1. These two appeals are preferred by the plaintiff against a judgment of the learned District Judge of the 24. Perganahs, dated the 21st September 1915, affirming the decisions of the Munsif of Barasat. The suits out of which the present appeals arise were brought for rent under the terms of two leases, and the only question that arises in these appeals is with reference to the portion of the rent that was reserved to be paid in kind. The kabuliyats, Maurasi Mukarari Patta IN S. A. 482 of 1916. although in similar terms, were not in identical terms. The first lease stated that the patta was granted fixing Rs. 6 as the annual cash rent and 5 3/4 aris of paddy whose price was Rs. 11-8-0 as paddy rent; in all Rs. 17-8-0. Then the lease provided that, upon the lessee keeping the boundaries of the land intact and paying cash rent in equal instalments as mentioned therein and, delivering the paddy rent every year in the month of Magh, he, his sons, grandsons and heirs should continue to enjoy and possess the land in quiet happiness. Nothing was said in that lease as to the lessee having a right to pay an amount of cash in lieu of the paddy rent. Each of these oases turns on the words used in the lease. There is no universal Rule that, if rice is not delivered, the tenant has the right to pay the amount mentioned for the paddy. It must depend on the words used in the lease and, in the first of these two cases the words 'whose price is' mean 'the present price of which is.' There is nothing in tie wording of this patta which would entitle the tenant to hand over to the landlord the sum of Rs. 11-8-0 in lien of the rice. I think the present case is exactly on all fours with the case of Baneswar Mukherji v. Umesh Chandra Chakrabarti. In the other cases cited by Mr. Fuzlul Haq in support of his argument reported in the Calcutta Weekly Notes, the terms of the leases are not given in the reports and it is quite dear that the Court arrived at the conclusion in those cases that the tenants had an absolute right under the terms of the leases either to deliver the rice or to pay to the landlords the sums of money mentioned in the kabuliyats. In the present cases, I do not think the tenant had any such right.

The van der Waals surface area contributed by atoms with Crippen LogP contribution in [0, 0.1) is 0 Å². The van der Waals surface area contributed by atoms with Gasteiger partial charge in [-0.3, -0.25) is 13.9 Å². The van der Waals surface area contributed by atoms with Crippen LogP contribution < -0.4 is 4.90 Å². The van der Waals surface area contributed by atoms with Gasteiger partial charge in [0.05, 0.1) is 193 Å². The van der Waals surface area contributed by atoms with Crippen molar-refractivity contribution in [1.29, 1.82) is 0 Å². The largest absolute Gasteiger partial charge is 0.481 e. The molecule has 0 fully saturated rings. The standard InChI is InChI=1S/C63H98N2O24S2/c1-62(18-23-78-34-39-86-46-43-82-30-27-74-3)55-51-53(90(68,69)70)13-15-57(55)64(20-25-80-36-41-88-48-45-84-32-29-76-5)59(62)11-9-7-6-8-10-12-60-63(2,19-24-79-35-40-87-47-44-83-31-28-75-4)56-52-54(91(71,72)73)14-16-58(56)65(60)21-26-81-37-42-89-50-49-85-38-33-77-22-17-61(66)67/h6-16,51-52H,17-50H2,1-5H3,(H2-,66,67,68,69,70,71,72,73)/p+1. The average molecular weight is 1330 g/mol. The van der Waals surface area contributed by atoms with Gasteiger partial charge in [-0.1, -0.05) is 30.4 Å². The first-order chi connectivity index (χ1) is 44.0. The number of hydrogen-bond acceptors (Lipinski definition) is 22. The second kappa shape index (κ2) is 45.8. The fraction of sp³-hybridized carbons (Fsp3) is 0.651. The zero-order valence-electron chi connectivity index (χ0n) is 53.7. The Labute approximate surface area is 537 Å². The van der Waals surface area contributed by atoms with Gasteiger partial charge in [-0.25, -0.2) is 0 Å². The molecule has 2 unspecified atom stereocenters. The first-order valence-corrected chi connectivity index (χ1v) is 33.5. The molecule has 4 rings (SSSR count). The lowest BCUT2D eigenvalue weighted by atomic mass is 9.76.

2. The second caste is a stronger case, because it states that the present market price of the paddy payable is Rs. 2-8-0. That obviously was not put in for fixing the rate that the tenant had the right to pay in default of handing over the rice. In this second case, another point has been urged that, in a farmer suit, the amount mentioned in the patta was taken as the basis of the amount of rent payable in kind. That clearly is not a case of res judicata and not conclusive in this suit. The second point is that the Munsif thinks that the present price of rice is not greater than the amount mentioned in the patta as the value of the paddy payable and that, therefore, the amount due must be sufficient to meet the landlord's claim. But the point was not enquired into by the learned Judge of the Court of Appeal below and, if, in fact, the amount mentioned in the patta as the value of the paddy payable be sufficient to compensate the landlord as regards the paddy when default is made, of course, the landlord is not entitled to get anything more. All that we can say in the present cases is that the result arrived at by the learned District Judge on the construction of the leases is wrong and the cases must go back to the lower Appellate Court for the re-hearing on the footing that the tenants had not the right under the terms of the pattas either to deliver the rice or to pay the amounts mentioned therein. Costs will abide the result of the re-hearing by the learned District Judge.